September 28, 2012
• Gender: Breast cancer is 100 times more likely to occur in women than men.
• Aging: Your risk of developing breast cancer increases as you get older. About 1 out of 8 invasive breast cancers are found in women younger than 45, while about 2 of 3 invasive breast cancers are found in women age 55 or older.
• Family history of breast cancer: Having a first-degree relative (mother, sister, or daughter) with breast cancer almost doubles a woman’s risk. Having 2 first-degree relatives increases her risk about 3-fold.
• Dense breast tissue: Women with denser breast tissue (as seen on a mammogram) have more glandular tissue and less fatty tissue, and have a higher risk of breast cancer
• Race and Ethnicity: Overall, white women are slightly more likely to develop breast cancer than are African-American women, but African-American women are more likely to die of this cancer. In women under 45 years of age, however, breast cancer is more common in African-American women. Asian, Hispanic, and Native American women have a lower risk of developing and dying from breast cancer.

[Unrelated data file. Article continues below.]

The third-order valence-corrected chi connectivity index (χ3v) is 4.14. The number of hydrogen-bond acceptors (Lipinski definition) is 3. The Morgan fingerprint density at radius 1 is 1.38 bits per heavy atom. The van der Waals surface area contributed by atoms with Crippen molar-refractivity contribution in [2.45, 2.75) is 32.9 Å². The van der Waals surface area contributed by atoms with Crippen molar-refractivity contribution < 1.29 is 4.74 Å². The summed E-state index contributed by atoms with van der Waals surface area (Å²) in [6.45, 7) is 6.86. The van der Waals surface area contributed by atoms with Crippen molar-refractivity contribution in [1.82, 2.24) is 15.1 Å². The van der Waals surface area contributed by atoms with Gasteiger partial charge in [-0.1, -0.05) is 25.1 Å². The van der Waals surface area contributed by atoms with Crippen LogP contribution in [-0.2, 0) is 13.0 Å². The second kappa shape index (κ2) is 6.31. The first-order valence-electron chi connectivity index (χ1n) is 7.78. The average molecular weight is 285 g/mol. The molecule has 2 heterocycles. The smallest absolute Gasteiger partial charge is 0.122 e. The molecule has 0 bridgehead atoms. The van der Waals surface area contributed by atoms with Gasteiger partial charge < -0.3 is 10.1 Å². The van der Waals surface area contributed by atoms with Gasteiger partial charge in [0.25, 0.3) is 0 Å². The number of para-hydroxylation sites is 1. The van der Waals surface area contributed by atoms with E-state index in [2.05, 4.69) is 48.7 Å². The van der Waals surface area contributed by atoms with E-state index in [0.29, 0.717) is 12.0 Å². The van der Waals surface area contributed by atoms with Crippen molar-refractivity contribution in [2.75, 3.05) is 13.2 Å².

All of the above represent risk factors that you cannot change. However, there are many steps you can take to lower your risk of getting breast cancer as well. Improving your diet, quitting smoking, and drinking less alcohol are all controllable measures. Additionally, if you do have breast cancer, catching it early can be critical. Talk to your doctor about additional screening and preventative measures.